I’ve heard all of those, and I can go on. Okay, one more: that because Gi were Japanese underwear (THEY WEREN’T), that’s why some Aikido organizations allow women to wear hakama from the beginning (rather than at black belt), to protect their modesty (a woman in pants ohmygoodness!!!!!111).
Except that some organizations don’t. And others only do this strange practice at 3rd kyu. I guess a woman’s modesty isn’t worth much until the testing dues clear.
Everything I’ve listed above is something I’ve been told by very well-meaning people who were playing a very long-running game of telephone. In The Dojo by Dave Lowry is an excellent, well researched book into the actual origins of a lot of martial arts traditions and he debunks these myths better than I can, so it’s a highly recommended read. Suffice it to say, a lot of these “traditions” were completely made up after the fact, and many more aren’t so traditional at all– less than 100 years old. This is important to consider as you, as a practitioner or student or instructor or whatever you are decide which traditions are worth keeping moving into the future.
3. Static Martial Arts are not as good of a training methodology for creating fighters as Dynamic, Alive training, and no amount of anecdotal evidence will change that.
This pain point is where well meaning idiots will smash their heads into keyboards on internet forums from now until eternity. And, as I’ve said in my previous articles, this does not mean that Static Martial Arts are dumb or bad or useless for self defense. They’re just sub-optimal for this one purpose, because their training methodology has not evolved to an evolving world. Let me use a personal example that’s far enough removed from most people that it hopefully won’t incite a riot:
I train Katori Shinto Ryu, and have since 2015. It is the oldest continually trained martial art in the world, dating back to 1447. It has a sterling reputation in the Koryu world, and has great, explosive partner practice.
But I have a feeling that if I were to go to a HEMA club, at least at first? I’d get my ass handed to me.
And that’s okay. I don’t train Katori so that I can win sword fights against trained, resisting opponents. I train Katori to be part of a centuries-long lineage and to drill proper movement, posture, and timing. I gain plenty of benefits from Katori training that are not at all related to my martial efficacy during a zombie apocalypse and/or Mad Max dystopia. I enjoy Katori for what it is, and that’s where I think a lot of Static Martial Arts are going to need to go if they’re going to remain relevant (or, being more dramatic, if they’re going to continue to exist) in the next hundred years.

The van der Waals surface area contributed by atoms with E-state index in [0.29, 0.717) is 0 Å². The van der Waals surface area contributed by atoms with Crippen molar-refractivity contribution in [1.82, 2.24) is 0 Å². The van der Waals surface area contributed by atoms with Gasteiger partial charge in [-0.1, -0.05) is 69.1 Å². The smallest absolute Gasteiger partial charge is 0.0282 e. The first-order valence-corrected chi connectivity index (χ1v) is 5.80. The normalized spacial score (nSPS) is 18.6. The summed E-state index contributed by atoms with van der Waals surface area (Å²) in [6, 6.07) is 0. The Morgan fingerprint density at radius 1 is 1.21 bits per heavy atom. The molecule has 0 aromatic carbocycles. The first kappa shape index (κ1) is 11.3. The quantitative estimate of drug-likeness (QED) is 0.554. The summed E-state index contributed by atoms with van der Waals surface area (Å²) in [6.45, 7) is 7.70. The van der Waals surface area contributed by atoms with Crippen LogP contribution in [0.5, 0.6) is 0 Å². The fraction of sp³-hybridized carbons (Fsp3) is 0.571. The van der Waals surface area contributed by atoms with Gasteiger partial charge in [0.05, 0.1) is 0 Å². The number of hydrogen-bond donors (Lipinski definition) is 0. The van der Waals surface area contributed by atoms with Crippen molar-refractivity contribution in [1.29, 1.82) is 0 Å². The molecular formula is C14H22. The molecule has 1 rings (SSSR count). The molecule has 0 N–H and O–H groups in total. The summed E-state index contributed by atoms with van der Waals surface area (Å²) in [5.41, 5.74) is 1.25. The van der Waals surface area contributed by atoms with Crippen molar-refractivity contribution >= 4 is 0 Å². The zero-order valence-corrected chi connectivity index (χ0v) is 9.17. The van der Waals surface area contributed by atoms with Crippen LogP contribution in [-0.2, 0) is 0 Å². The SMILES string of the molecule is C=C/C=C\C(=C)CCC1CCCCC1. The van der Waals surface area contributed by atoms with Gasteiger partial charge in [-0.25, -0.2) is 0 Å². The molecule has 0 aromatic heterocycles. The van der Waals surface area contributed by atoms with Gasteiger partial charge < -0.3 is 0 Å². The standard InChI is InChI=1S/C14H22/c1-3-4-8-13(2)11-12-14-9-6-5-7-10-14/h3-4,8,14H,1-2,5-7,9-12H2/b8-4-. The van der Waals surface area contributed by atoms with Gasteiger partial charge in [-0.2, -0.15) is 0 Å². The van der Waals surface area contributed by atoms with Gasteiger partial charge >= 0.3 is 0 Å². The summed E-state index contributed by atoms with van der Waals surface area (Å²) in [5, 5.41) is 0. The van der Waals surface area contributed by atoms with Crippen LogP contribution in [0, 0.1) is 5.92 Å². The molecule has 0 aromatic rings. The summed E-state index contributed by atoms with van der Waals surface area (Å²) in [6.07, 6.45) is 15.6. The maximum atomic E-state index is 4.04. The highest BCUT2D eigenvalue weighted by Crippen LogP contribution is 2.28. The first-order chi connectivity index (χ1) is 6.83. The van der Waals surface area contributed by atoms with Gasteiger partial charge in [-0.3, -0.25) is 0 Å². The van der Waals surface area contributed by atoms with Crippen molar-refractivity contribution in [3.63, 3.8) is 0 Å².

I don’t bring this stuff up to reignite the never-ending “effectiveness” debate. I bring it up because we live in a world where these debates can be safely settled, and to most people, they have; there are hundreds of videos of fights in the dojo (and On Da StReEtZ), and with very few exceptions arts with alive training methods come out on top. The cognitive dissonance comes when someone trains earnestly in an art that they are told by an authority is one thing (an effective fighting art) and then, after years or decades of training come to realize that it is something else entirely. It happened to me with Aikido. I’ve seen it happen to others that I know personally with Japanese Jujutsu, Karate, Kung Fu, Hapkido, and more. Again, the takeaway is not that these Static Arts are meaningless or pointless or will teach you nothing about self defense. It’s just that they are based upon empirical and observational (actual fights/sparring contests) they are sub-optimal delivery systems. Those practitioners with enough of a sunk cost will deny this until their final breaths, and that’s their right, but there’s no particular romance in knowing that your style will die with you.
So what’s to be done? What is the value of a sub optimal delivery system? And what’s the point of all of these “traditions” that may not be so traditional?
Option one: Reinvent themselves as health practices:
If you go to almost any park, anywhere in the world, and sit on a bench in the morning, it’s likely you’ll eventually run into some people training tai chi. It’s a beautiful, and relaxing form of exercise that the Mayo Clinic recommends for osteoporosis and balance in seniors. I’ve trained a little bit of Tai Chi, and while I never got very far in it, I genuinely enjoyed the time I’ve spent training it. That said, I wouldn’t recommend it as a combat or self defense art. Neither would the people doing it in the park. But, if asked, I doubt most of them would care. That’s not why they’re there.
If we use seniors in particular as an example, a broken hip from poor gait and balance doubles all cause mortality– 20% of people over 65 who fall and break a hip will not survive a year. That’s not to mention the myriad cardiovascular benefits of even 150 minutes a week of moderate intensity exercise. If you enjoy Karate Kata, or breaking boards at Taekwondo, or wearing cool tabi socks at your Bujinkan class, by getting your heart rate up you are doing more to maintain your health than most of the population. A heart attack is more likely to kill you than a ninja jumping out from under your dinner table or street toughs surrounding you in the streets of Shanghai, so in this way any training is good training.